Director of Graduate Studies
Tom Borrup is the principal and consultant with Creative Community Builders in Minneapolis, and works with cities, foundations, and nonprofits across the US on leveraging cultural and creative assets for community revitalization and change. He served as executive director of Intermedia Arts from 1980 to 2002. His doctoral research and dissertation addressed the role of organizational and social networks in the planning and ongoing management of cultural districts. He holds a PhD in Leadership and Change from Antioch University.
Dawn Bentley serves as Executive Director of Minnesota Fringe, connecting adventurous artists to adventurous audiences by creating open, supportive forums for free and diverse artistic expression. She spent more than 15 years working as a business development and strategic management consultant. Her focus is leading organizations through business model transitions to ensure sustainable operations. She has played violin for over 30 years in various ensembles from rock bands to professional orchestras. Bentley holds an MBA, Masters of Nonprofit Management, and BA from Hamline University in St. Paul, MN, and currently instructs Financial Management for Arts Nonprofits.
Susan is an entrepreneur focused on improving business and entrepreneurship, and facilitating connections and collaborations between artists, businesses, and communities. She is cofounder and CEO of Giant Steps, which links entrepreneurs and artistic communities around the world, and of Camponovo Consulting, which helps organizations improve their results and increase their impact. She worked for 3M for 12 years, including management positions in Italy, France, and Germany. Susan has been a speaker at the Salone Gamma Donna in Italy, Women’s International Networking Conference in the Czech Republic, University of Minnesota’s Women’s Leadership Conference, The National Society of Hispanic MBAs, and more.
DeAnna is cofounder and CEO of Juxtaposition Arts (JXTA), dedicated to the community of North Minneapolis. JXTA combines art and design education with youth empowerment through learning, teaching, and employment in the arts. In addition to her work at JXTA, DeAnna worked as a program officer for the Metropolitan Regional Arts Council. Currently, she is the Board Vice Chair of the Bush Foundation where she has also served on the Minnesota Bush Prize Selection Panel. She co-chairs the HS Expanded Learning Action Team for the Northside Achievement Zone. In 2013, Minnesota Public Radio named her an Art Hero. DeAnna is a 2007 Bush Leadership Fellow.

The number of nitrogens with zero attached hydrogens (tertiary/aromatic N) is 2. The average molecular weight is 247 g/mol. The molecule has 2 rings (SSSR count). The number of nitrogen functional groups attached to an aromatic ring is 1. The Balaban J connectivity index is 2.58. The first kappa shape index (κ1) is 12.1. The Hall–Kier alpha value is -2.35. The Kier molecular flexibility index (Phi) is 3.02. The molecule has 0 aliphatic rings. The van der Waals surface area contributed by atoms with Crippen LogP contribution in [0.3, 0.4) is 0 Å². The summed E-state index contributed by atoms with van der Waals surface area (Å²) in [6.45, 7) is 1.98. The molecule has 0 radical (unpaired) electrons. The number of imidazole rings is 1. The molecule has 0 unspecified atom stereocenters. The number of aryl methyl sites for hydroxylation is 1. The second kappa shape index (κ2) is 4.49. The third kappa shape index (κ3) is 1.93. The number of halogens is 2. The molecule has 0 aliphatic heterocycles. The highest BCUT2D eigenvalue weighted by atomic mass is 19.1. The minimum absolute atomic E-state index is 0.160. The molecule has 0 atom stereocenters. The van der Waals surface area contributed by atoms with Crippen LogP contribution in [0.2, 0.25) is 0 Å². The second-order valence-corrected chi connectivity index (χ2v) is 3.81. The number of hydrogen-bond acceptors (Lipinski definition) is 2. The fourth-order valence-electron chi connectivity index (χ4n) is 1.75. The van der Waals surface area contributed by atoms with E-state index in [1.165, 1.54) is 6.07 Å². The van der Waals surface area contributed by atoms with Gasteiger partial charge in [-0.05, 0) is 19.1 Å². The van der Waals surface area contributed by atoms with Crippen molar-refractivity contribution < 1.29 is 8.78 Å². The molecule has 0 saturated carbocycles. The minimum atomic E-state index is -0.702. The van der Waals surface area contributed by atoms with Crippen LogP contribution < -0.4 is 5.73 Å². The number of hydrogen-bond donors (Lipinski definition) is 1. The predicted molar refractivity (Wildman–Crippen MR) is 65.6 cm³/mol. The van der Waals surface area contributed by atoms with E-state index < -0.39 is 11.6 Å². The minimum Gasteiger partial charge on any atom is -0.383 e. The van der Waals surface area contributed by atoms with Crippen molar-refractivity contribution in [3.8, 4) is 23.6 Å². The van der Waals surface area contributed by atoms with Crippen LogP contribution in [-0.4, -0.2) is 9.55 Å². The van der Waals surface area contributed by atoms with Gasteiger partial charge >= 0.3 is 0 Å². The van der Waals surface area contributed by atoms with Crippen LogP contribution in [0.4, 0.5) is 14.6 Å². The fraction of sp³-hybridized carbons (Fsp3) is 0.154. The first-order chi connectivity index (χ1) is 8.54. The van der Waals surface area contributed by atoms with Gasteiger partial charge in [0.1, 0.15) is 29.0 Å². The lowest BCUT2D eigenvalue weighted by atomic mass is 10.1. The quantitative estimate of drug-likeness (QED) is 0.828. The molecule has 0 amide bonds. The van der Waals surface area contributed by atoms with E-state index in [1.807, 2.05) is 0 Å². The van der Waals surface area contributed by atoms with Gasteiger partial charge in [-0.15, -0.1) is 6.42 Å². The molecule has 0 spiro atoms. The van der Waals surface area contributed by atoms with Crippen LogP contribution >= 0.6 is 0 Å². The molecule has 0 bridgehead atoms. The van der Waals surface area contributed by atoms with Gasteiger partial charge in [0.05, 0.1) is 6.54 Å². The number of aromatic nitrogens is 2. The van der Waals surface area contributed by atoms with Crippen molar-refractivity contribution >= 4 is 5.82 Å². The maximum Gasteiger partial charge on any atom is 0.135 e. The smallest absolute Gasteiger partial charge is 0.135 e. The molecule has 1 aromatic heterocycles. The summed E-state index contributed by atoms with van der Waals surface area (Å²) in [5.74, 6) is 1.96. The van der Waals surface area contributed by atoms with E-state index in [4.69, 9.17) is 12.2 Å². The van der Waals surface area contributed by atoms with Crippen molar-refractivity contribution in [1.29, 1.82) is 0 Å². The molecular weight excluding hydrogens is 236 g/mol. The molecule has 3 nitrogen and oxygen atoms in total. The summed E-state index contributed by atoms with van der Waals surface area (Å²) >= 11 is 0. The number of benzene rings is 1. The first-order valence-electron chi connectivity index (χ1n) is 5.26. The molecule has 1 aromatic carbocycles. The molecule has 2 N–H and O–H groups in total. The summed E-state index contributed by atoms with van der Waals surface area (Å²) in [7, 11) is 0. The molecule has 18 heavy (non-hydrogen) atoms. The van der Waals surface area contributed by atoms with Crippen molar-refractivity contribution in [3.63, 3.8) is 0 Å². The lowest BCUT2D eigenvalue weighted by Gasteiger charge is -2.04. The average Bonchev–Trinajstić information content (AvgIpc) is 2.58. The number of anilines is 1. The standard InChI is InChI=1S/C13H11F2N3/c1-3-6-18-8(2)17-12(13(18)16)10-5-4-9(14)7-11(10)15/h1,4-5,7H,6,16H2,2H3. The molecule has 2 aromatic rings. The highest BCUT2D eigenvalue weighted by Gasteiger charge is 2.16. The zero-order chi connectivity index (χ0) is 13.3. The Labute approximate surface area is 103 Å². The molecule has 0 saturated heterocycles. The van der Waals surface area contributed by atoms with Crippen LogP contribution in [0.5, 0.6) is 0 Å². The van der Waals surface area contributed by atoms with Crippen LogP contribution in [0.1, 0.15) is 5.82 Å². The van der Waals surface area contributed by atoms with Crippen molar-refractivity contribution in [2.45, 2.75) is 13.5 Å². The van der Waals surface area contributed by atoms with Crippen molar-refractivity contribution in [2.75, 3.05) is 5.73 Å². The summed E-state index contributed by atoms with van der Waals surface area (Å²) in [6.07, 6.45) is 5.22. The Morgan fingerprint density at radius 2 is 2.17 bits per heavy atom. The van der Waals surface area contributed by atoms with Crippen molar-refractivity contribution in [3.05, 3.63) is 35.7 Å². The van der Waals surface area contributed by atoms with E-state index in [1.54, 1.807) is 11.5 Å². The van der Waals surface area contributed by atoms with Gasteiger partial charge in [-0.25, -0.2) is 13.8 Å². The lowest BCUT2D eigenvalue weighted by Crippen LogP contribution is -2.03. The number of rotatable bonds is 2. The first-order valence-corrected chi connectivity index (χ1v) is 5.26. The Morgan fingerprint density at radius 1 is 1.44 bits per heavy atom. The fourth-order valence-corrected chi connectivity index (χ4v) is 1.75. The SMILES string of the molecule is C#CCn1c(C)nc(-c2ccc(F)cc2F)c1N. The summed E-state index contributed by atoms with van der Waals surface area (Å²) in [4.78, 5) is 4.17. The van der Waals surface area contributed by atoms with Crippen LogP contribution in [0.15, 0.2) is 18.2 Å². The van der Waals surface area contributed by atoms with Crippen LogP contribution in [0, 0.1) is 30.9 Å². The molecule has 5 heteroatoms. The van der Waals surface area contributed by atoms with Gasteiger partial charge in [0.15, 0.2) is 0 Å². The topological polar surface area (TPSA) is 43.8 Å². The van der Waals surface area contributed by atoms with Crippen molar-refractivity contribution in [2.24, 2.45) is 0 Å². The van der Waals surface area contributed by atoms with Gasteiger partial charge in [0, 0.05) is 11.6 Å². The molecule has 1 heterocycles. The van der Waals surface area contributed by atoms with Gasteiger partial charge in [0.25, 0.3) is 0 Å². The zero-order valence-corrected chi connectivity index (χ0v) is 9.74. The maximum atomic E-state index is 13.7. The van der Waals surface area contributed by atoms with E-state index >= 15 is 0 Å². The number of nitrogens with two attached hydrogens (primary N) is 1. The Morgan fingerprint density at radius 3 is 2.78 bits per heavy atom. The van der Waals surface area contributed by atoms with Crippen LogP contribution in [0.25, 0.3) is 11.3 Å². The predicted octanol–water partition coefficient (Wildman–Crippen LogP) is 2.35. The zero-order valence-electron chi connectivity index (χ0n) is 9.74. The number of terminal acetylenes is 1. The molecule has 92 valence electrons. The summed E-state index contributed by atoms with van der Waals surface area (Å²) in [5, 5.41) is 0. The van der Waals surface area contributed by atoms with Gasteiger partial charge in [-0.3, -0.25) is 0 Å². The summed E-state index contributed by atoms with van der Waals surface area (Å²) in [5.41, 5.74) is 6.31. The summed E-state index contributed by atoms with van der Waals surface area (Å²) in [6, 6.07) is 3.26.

Roger activates relationships between space and place through art, design, independent livelihood, and collective social enterprise. He aims to create works of art in public and private spaces that have personal and impersonal uses, in the hope of enlivening meaningful human interactions. Urban architecture, design, and planning inform his work, which has taken the form of large-scale sculptures, pocket parks, and functional enhancements to public spaces. The functionality of Roger’s work aims to incite in urban citizens a lens through which they are able to see themselves included, represented, and civically engaged in establishing the visual identities of their neighborhood.
Lisa is an accomplished professional in the nonprofit, public administration, and private sectors. In her legal career, she was selected for the Minnesota Super Lawyer list in multiple years and practiced as an AV-rated law firm partner. Currently she works for the Minnesota Department of Transportation, where she advances agency resource management practices. She is currently a board member at Youth Performance Company, a two-time Ivey-recognized youth theater. Lisa’s academic pursuits include work for the Journal of Public Affairs Education and teaching continuing law education courses. Her interests include analysis and synthesis in complex cases and equity and social justice topics.
Gwendolyn Freed is Chief Development Officer at the Humphrey School of Public Affairs. Previously she was a vice president at Cornish College of the Arts and Gustavus Adolphus College. She has taught classes at the University of Washington and the University of Minnesota, and written articles for the Wall Street Journal, and The Chronicle of Higher Education. She holds a PhD and MPA from the University of Minnesota, and degrees from The Juilliard School and Oberlin Conservatory.
Kiyoko Motoyama Sims